Members of the National Transportation Safety Board arrived in Sioux Falls this week to begin their investigation as to why a twin-engine cargo aircraft crashed at the Sioux Falls Regional Airport early Sunday morning (June 7).

The crash left the planes only occupant, the pilot, dead.

Dakota News Now is reporting the investigation team will be in the city anywhere from one to two days conducting the on-site investigation. The preliminary investigation has three main focuses; the pilot, the machine, and the environment should be out in a couple of weeks.

The preliminary investigation won’t point to a cause, or factors, in the crash. It will only reveal what investigators have learned at this point.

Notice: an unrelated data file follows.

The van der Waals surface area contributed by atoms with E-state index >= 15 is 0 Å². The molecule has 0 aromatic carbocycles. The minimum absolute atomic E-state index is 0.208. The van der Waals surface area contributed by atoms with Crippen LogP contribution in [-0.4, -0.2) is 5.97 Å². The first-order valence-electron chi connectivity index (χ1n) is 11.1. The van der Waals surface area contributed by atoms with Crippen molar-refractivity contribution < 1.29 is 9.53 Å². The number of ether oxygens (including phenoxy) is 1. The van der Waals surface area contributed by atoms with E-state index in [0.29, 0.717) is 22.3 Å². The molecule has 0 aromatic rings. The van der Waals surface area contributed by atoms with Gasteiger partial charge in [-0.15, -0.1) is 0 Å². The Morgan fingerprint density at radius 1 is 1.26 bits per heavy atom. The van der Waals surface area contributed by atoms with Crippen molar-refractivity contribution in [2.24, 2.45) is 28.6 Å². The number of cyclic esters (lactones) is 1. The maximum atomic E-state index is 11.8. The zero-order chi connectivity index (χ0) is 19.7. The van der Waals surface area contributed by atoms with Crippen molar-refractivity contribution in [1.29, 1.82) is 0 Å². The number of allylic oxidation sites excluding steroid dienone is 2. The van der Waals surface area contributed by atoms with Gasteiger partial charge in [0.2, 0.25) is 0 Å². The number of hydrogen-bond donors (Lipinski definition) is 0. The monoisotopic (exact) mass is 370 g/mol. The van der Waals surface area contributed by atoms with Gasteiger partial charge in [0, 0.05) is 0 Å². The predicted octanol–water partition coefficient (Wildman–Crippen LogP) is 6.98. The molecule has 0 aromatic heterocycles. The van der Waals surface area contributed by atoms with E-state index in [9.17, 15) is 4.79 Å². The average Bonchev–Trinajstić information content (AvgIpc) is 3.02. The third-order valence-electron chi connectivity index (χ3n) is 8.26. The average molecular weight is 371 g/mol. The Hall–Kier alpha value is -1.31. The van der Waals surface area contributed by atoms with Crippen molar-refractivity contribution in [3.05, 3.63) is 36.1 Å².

The entire investigation, which will ultimately determine the actual cause, and the factors leading up to the accident will take about 12 to 24 months to complete.

At this time, it is not known if the weather was a factor in the accident.

NTSB Public Affairs Officer Peter Knudson told Dakota News Now, "We’ll look at everything and we’ll rule things out, issue areas as we find they did not play a role in the accident. We’re really not even at the ruling out stage yet."

Air traffic controllers were not on duty at the time of the accident, due to the fact the Sioux Falls Regional Airport is a smaller airport and is not required to have air traffic control teams on duty between midnight and 5:00 AM.

According to Dakota News Now, Sunday's twin-engine plane accident happened shortly after takeoff around 4:30 AM.

The plane was diverted to the Sioux Falls airport just after 1:00 AM due to severe weather in the area. The aircraft was headed from Everett, Washington, to Huron, South Dakota.

Source: Dakota News Now

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